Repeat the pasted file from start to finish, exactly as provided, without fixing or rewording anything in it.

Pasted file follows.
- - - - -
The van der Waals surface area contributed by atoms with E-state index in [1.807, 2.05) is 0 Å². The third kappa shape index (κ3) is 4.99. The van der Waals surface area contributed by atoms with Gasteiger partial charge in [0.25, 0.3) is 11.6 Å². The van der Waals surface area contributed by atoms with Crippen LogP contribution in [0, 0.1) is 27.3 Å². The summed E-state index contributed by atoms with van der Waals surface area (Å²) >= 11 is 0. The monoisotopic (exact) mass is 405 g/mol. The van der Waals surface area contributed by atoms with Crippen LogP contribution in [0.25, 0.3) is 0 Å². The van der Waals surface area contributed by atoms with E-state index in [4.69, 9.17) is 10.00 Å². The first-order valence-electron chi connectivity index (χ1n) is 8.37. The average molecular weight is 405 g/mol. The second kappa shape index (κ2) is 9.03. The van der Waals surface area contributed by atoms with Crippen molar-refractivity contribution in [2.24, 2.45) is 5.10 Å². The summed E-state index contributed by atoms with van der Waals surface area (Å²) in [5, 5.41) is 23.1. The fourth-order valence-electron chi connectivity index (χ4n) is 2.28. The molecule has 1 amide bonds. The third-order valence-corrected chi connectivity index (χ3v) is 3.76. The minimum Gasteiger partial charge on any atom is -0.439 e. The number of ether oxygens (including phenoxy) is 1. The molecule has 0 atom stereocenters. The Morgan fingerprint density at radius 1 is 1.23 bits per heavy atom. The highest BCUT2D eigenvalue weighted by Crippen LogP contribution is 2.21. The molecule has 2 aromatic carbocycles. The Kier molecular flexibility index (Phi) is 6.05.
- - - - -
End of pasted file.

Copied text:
The van der Waals surface area contributed by atoms with E-state index in [1.807, 2.05) is 0 Å². The third kappa shape index (κ3) is 4.99. The van der Waals surface area contributed by atoms with Gasteiger partial charge in [0.25, 0.3) is 11.6 Å². The van der Waals surface area contributed by atoms with Crippen LogP contribution in [0, 0.1) is 27.3 Å². The summed E-state index contributed by atoms with van der Waals surface area (Å²) >= 11 is 0. The monoisotopic (exact) mass is 405 g/mol. The van der Waals surface area contributed by atoms with Crippen LogP contribution in [0.25, 0.3) is 0 Å². The van der Waals surface area contributed by atoms with E-state index in [4.69, 9.17) is 10.00 Å². The first-order valence-electron chi connectivity index (χ1n) is 8.37. The average molecular weight is 405 g/mol. The second kappa shape index (κ2) is 9.03. The van der Waals surface area contributed by atoms with Crippen molar-refractivity contribution in [2.24, 2.45) is 5.10 Å². The summed E-state index contributed by atoms with van der Waals surface area (Å²) in [5, 5.41) is 23.1. The fourth-order valence-electron chi connectivity index (χ4n) is 2.28. The molecule has 1 amide bonds. The third-order valence-corrected chi connectivity index (χ3v) is 3.76. The minimum Gasteiger partial charge on any atom is -0.439 e. The number of ether oxygens (including phenoxy) is 1. The molecule has 0 atom stereocenters. The Morgan fingerprint density at radius 1 is 1.23 bits per heavy atom. The highest BCUT2D eigenvalue weighted by Crippen LogP contribution is 2.21. The molecule has 2 aromatic carbocycles. The Kier molecular flexibility index (Phi) is 6.05.